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“Introduction Approved therapies for treating osteoporosis in Canada include bisphosphonates (alendronate, etidronate, risedronate, and zoledronic acid), calcitonin, denosumab, raloxifene, and Resveratrol teriparatide [1]. Each drug is effective in reducing vertebral fracture risk; however, only selected bisphosphonates (alendronate,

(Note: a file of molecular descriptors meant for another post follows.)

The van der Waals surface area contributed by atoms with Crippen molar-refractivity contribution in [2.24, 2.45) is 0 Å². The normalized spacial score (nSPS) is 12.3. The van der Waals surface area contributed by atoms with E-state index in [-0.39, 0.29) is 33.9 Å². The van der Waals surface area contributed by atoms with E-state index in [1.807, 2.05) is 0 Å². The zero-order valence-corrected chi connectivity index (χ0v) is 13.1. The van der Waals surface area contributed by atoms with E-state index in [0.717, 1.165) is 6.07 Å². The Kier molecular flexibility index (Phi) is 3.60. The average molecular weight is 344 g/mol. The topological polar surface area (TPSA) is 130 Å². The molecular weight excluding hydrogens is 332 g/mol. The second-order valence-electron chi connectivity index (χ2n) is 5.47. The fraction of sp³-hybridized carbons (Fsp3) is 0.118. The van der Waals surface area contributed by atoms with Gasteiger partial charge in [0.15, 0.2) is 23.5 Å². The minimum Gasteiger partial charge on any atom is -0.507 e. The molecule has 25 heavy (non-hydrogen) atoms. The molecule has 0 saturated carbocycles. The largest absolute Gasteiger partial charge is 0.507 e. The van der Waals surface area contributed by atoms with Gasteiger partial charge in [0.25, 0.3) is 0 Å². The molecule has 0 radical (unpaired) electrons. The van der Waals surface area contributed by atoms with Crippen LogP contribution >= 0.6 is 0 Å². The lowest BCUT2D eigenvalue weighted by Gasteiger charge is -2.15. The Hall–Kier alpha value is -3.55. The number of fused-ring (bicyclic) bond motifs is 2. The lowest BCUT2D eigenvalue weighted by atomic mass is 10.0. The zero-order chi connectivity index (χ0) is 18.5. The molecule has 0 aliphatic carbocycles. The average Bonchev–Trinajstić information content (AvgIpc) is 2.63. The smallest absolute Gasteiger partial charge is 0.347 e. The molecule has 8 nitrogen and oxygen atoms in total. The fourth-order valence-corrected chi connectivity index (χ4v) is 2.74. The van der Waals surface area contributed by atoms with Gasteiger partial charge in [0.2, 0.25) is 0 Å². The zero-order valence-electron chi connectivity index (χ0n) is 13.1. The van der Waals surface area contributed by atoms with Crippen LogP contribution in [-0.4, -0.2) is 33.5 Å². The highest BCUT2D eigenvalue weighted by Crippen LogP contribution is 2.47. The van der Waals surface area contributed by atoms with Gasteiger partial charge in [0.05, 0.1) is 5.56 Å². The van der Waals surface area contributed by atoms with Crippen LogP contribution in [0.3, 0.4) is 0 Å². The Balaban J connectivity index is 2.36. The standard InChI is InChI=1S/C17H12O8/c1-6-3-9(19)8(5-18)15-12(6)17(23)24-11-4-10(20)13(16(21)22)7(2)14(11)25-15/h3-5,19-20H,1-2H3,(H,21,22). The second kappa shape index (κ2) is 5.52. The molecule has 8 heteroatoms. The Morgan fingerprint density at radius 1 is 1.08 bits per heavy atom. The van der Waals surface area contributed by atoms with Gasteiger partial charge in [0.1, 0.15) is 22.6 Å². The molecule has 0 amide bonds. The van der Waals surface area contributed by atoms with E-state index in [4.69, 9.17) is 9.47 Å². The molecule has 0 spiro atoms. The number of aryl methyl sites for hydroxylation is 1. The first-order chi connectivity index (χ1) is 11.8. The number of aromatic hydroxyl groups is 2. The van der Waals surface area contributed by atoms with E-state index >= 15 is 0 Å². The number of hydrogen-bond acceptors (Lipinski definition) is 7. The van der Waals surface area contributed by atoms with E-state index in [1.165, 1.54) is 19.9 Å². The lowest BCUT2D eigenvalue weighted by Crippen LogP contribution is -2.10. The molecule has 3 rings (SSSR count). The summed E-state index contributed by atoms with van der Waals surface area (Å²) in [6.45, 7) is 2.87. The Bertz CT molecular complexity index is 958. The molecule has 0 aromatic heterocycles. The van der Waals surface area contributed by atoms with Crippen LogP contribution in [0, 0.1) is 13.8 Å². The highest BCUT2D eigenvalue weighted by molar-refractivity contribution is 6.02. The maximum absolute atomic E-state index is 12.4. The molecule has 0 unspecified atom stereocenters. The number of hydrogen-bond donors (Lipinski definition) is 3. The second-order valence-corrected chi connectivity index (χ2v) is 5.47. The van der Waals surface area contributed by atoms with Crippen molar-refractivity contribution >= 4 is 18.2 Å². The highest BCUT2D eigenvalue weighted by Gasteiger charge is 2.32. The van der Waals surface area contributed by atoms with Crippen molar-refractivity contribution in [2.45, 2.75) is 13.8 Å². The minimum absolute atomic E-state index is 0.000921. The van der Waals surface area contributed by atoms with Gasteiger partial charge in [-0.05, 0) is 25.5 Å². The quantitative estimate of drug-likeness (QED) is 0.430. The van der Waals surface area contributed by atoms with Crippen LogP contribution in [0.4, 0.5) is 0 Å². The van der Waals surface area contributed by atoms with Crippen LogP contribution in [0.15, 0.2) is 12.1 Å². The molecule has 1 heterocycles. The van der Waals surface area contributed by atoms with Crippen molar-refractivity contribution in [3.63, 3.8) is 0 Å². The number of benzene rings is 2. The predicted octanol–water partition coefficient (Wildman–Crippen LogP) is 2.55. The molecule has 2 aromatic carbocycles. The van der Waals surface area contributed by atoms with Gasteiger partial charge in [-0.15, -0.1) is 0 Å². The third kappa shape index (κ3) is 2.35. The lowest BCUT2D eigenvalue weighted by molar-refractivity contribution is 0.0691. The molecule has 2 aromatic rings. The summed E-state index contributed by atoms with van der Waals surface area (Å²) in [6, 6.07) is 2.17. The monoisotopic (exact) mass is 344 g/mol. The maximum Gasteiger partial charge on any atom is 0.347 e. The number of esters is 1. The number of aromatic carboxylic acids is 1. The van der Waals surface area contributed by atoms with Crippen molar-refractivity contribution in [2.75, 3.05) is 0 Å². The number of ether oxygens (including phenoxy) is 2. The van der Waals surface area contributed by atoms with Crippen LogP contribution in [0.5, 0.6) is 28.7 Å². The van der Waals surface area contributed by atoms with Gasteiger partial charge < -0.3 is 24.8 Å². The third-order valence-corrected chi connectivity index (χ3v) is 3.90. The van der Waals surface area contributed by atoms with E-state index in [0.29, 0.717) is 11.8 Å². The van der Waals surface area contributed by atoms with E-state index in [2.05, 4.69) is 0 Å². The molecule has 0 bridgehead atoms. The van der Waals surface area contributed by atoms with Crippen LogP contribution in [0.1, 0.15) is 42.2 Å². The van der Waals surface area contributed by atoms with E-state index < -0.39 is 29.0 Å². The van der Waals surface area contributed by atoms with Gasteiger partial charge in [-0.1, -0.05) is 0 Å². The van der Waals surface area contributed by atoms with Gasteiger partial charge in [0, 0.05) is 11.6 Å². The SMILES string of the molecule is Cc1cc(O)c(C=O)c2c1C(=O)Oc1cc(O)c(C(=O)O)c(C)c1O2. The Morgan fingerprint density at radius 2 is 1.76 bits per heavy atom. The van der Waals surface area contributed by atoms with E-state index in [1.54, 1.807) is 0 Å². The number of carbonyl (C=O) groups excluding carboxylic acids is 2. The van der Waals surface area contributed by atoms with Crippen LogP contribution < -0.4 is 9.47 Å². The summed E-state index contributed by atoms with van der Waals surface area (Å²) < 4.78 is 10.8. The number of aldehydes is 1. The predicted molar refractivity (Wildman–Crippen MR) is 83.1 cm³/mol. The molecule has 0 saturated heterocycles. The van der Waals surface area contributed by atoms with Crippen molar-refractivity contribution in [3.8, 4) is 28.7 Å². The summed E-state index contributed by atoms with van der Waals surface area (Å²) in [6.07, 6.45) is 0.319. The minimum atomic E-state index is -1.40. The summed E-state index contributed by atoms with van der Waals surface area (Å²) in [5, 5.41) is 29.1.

risedronate, and zoledronic acid), denosumab, and teriparatide have demonstrated significant reductions in nonvertebral fracture risk compared to placebo [2, 3]. Consequently, Canadian osteoporosis practice guidelines recommend etidronate, calcitonin, and raloxifene in a list of second-line options [1]. In contrast to practice guidelines, many publicly funded drug plans across Canada limit coverage for first-line therapies, yet provide unrestricted coverage for etidronate—a second-line therapy [4]. We used data from British Columbia (BC) and Ontario to compare osteoporosis treatment prescribing practices between provinces. In BC, etidronate is the only osteoporosis medication listed under general benefits on its provincial drug formulary (PharmaCare). In Ontario, etidronate has been available without restriction since 1996, while alendronate and risedronate were initially subject to limited access criteria until 2007, when coverage broadened to include all three oral bisphosphonates without restriction. Other osteoporosis therapies are not listed on either public formulary or are only available under restricted conditions.

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